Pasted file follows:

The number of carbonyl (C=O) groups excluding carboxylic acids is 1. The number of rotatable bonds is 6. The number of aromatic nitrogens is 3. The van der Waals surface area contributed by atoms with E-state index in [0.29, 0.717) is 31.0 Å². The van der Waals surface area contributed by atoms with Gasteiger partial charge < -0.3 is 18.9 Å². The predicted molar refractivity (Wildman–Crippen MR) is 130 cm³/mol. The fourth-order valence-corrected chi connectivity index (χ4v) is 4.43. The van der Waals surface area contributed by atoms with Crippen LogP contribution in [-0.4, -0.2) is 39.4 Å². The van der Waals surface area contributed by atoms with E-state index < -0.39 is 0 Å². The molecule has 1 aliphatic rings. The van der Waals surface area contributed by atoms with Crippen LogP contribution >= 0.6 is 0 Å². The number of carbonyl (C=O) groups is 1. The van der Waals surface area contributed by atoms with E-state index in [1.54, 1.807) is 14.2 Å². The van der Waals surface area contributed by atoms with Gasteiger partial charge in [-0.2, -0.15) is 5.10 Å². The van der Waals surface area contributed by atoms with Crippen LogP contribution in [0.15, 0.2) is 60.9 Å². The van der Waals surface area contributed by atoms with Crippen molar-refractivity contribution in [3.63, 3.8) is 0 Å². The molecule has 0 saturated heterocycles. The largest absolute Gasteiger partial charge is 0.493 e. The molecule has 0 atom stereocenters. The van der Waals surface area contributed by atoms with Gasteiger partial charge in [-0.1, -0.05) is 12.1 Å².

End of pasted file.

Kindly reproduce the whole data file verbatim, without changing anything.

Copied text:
The number of carbonyl (C=O) groups excluding carboxylic acids is 1. The number of rotatable bonds is 6. The number of aromatic nitrogens is 3. The van der Waals surface area contributed by atoms with E-state index in [0.29, 0.717) is 31.0 Å². The van der Waals surface area contributed by atoms with Gasteiger partial charge < -0.3 is 18.9 Å². The predicted molar refractivity (Wildman–Crippen MR) is 130 cm³/mol. The fourth-order valence-corrected chi connectivity index (χ4v) is 4.43. The van der Waals surface area contributed by atoms with Crippen LogP contribution in [-0.4, -0.2) is 39.4 Å². The van der Waals surface area contributed by atoms with E-state index < -0.39 is 0 Å². The molecule has 1 aliphatic rings. The van der Waals surface area contributed by atoms with Crippen LogP contribution >= 0.6 is 0 Å². The number of carbonyl (C=O) groups is 1. The van der Waals surface area contributed by atoms with E-state index in [1.54, 1.807) is 14.2 Å². The van der Waals surface area contributed by atoms with Gasteiger partial charge in [-0.2, -0.15) is 5.10 Å². The van der Waals surface area contributed by atoms with Crippen LogP contribution in [0.15, 0.2) is 60.9 Å². The van der Waals surface area contributed by atoms with Crippen molar-refractivity contribution in [3.63, 3.8) is 0 Å². The molecule has 0 saturated heterocycles. The largest absolute Gasteiger partial charge is 0.493 e. The molecule has 0 atom stereocenters. The van der Waals surface area contributed by atoms with Gasteiger partial charge in [-0.1, -0.05) is 12.1 Å².